IEET > Rights > CognitiveLiberty > Personhood > Vision > Virtuality > Martine Rothblatt > Futurism
Reconstructing Minds from Software Mindfiles
Martine Rothblatt   Sep 19, 2010   teleXLR8  

Martine Rothblatt gave an ASIM Expert Series talk in Teleplace on “Reconstructing Minds from Software Mindfiles” on Saturday September 18, 2010.

Abstract: “I do think, however, there is a (natural) tendency to way overestimate the importance of copying our brain structure to copying our minds. I think our minds will be uploadable in good enough shape to satisfy most everyone by reconstructing them from information stored in software mindfiles such as diaries, videos, personality inventories, saved google voice conversations, chats, and chatbot conversations. The reconstruction process will be iteratively achieved with AI software designed for this purpose, dubbed mindware.“

Some questions and comments from the audience have been of a philosophical nature and related to preservation of self (whatever that is), but most of those who attended the talk were already prepared to accept that, depending on the amount of information stored and the accuracy of the reconstruction process, the upload copy may be (and feel like) a valid continuation of the original self. The talk and the discussion have been more focused on actual technologies and technical issues: How to extract enough information? How to prove that the information extracted is enough? How to quantify a critical treshold? How to make sure that nothing really important is left behind? How to reconstruct a thinking and feeling mind from a database? Martine gave a detailed presentation of the preliminary implementation of software mindfiles in her twin projects CyBeRev and LifeNaut (similar, but kept separate mainly as a fail-safe measure) and their forthcoming mobile clients and integration with social networks.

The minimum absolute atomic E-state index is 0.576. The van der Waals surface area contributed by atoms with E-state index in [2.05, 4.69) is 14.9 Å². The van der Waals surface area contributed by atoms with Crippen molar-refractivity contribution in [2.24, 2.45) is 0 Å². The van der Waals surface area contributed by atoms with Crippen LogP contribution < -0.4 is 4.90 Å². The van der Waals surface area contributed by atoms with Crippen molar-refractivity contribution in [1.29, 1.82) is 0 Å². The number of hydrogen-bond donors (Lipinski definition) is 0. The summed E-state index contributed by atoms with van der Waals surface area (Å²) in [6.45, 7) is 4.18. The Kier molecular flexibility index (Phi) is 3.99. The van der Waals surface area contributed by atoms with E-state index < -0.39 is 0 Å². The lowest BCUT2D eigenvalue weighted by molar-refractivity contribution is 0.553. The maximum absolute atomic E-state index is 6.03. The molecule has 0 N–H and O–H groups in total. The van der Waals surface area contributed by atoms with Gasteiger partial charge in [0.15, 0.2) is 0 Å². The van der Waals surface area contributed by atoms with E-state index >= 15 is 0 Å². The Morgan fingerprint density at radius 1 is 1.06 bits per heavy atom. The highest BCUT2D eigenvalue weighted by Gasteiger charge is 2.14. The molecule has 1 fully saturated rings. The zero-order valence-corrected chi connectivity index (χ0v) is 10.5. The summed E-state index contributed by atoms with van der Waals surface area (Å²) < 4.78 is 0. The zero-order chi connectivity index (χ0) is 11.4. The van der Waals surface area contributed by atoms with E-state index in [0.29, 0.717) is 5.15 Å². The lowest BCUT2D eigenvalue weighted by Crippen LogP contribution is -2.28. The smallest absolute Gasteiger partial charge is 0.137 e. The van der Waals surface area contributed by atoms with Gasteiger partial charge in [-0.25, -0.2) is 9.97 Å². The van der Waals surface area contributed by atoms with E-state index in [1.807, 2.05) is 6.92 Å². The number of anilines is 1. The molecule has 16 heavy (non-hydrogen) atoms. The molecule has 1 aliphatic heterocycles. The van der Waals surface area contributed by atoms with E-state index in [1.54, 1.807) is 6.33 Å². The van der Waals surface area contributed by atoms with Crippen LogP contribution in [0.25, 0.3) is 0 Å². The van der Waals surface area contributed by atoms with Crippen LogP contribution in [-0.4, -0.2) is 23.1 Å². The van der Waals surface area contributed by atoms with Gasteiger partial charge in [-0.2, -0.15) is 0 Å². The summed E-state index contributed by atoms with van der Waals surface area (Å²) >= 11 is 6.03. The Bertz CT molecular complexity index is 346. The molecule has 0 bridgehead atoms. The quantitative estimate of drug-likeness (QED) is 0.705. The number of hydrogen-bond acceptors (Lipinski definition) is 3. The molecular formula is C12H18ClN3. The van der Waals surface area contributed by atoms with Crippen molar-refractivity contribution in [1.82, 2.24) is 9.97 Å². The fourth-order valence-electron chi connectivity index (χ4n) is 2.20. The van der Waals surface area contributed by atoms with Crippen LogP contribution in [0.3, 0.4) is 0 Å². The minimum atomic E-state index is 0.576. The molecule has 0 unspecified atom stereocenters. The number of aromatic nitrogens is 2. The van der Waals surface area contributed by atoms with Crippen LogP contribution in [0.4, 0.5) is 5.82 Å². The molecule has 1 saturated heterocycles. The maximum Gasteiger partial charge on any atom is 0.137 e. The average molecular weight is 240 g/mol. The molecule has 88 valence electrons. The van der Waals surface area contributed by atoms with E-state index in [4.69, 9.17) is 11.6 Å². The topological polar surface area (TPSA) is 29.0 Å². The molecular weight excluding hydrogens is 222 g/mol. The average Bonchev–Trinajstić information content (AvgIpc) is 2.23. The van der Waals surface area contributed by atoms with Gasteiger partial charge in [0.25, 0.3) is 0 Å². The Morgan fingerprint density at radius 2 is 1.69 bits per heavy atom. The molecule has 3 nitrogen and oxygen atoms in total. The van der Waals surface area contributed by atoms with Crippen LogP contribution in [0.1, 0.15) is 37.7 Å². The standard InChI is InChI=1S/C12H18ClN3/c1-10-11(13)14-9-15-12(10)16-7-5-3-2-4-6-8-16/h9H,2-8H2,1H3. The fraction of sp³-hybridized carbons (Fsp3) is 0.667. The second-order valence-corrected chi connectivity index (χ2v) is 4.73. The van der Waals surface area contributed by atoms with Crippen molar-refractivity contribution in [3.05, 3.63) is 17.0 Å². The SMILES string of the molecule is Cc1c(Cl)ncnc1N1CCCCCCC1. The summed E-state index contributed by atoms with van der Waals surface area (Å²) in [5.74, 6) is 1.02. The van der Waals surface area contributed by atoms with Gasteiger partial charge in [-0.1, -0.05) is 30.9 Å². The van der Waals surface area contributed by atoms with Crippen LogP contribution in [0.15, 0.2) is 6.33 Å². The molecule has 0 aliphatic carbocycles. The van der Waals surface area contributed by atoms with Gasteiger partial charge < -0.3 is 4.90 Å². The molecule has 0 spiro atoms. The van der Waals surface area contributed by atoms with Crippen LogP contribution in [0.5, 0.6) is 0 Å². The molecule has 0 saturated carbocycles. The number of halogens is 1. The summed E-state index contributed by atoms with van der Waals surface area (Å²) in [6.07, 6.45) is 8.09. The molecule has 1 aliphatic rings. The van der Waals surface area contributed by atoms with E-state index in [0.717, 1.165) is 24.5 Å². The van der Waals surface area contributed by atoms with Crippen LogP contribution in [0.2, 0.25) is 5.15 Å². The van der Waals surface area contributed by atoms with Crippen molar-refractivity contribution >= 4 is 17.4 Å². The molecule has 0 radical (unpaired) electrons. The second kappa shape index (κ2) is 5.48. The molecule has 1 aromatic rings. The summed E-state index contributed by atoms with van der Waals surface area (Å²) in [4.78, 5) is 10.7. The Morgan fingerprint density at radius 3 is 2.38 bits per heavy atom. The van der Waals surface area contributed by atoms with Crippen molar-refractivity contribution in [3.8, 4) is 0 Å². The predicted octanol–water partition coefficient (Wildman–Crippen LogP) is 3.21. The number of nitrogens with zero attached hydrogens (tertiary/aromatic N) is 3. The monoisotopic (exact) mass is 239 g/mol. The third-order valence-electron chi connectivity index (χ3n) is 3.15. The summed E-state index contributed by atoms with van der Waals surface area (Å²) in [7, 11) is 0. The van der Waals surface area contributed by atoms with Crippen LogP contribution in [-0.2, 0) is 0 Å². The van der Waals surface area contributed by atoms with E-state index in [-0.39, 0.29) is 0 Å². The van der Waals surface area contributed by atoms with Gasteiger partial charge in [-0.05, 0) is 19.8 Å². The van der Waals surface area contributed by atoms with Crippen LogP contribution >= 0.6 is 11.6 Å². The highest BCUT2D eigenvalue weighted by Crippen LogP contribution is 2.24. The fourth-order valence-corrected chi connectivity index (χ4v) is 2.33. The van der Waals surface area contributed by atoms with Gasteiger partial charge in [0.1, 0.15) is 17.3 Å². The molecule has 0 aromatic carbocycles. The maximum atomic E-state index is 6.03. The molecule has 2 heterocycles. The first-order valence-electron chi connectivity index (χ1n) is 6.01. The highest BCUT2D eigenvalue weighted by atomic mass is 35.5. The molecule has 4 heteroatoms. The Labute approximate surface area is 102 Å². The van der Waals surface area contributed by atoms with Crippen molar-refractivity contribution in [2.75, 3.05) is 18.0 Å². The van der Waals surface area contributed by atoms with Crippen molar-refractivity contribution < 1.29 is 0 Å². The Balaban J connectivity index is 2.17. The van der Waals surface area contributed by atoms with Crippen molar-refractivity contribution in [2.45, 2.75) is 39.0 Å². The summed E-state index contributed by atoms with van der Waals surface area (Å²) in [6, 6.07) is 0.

COMMENTS
I generally don't post comments if I don't have something good to say, but I don't buy this at all.

Sure, you might someday have a computer powerful enough to SIMULATE a human consciousness. But, "replicate" a human mind from external records? Not so much.

And I think the word "uploading" as applied to a human mind is a real stretch here.

"A valid continuation of the self..."? Not a chance.

Even a simulation based on scanning an entire human brain AND body and then simulating its entire ongoing function in every minute molecular detail would still be only a simulation.

Even if you could slowly replace a human being one neuron at a time in order to achieve a TRUE continuation of consciousness (assuming a machine can be conscious, which is a big stretch) it would STILL not result in the continuation of the SELF, but in the metamorphosis of the self from one being into another. Would that new being want to limit itself to the personality traits and thought patterns of the original life form? Would you?

I'm prepared to become a cyborg, and potentially extend my consciousness beyond my physical body, maybe even for millions of years, but I certainly don't expect to wake up some day having been reconstructed from videos and diary entries (without any access to my inner thoughts and FEELINGS) and weep with joy that I've been resurrected to spend eternity with my loves ones.

Last thing. If you could create an AI that's so incredibly smart that it can faithfully simulate a personality at a molecular level then it would have to have far greater processing and thinking power than the original human being, in which case, why would it want to? It's utter nonsense.
Better question, would AI get bored with its own reality and seek out viruses to "alter" its reality the same way we humans seek drugs?
YOUR COMMENT Login or Register to post a comment.

Next entry: How long until human-level AI?

Previous entry: Teaching Robots to Lie, Cheat, and Deceive